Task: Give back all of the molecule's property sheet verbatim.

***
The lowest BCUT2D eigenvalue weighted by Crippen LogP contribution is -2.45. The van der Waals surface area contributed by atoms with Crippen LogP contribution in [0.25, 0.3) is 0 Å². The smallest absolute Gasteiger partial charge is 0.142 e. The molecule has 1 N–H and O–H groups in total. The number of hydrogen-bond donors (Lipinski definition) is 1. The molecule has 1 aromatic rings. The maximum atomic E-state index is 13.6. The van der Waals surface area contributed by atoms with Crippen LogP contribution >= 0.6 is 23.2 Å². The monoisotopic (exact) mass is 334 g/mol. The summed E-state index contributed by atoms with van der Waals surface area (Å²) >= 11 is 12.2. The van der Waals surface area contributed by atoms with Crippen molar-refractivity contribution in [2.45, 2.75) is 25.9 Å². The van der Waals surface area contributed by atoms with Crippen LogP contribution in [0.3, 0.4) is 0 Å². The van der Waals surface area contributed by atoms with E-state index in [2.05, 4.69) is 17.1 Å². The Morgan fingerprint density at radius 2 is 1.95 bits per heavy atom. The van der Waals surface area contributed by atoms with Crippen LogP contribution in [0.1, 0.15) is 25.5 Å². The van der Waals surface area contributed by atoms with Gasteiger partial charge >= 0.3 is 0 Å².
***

The lowest BCUT2D eigenvalue weighted by Crippen LogP contribution is -2.45. The van der Waals surface area contributed by atoms with Crippen LogP contribution in [0.25, 0.3) is 0 Å². The smallest absolute Gasteiger partial charge is 0.142 e. The molecule has 1 N–H and O–H groups in total. The number of hydrogen-bond donors (Lipinski definition) is 1. The molecule has 1 aromatic rings. The maximum atomic E-state index is 13.6. The van der Waals surface area contributed by atoms with Crippen LogP contribution >= 0.6 is 23.2 Å². The monoisotopic (exact) mass is 334 g/mol. The summed E-state index contributed by atoms with van der Waals surface area (Å²) >= 11 is 12.2. The van der Waals surface area contributed by atoms with Crippen molar-refractivity contribution in [2.45, 2.75) is 25.9 Å². The van der Waals surface area contributed by atoms with Crippen LogP contribution in [0.3, 0.4) is 0 Å². The van der Waals surface area contributed by atoms with E-state index in [2.05, 4.69) is 17.1 Å². The Morgan fingerprint density at radius 2 is 1.95 bits per heavy atom. The van der Waals surface area contributed by atoms with Crippen LogP contribution in [0.1, 0.15) is 25.5 Å². The van der Waals surface area contributed by atoms with Gasteiger partial charge >= 0.3 is 0 Å².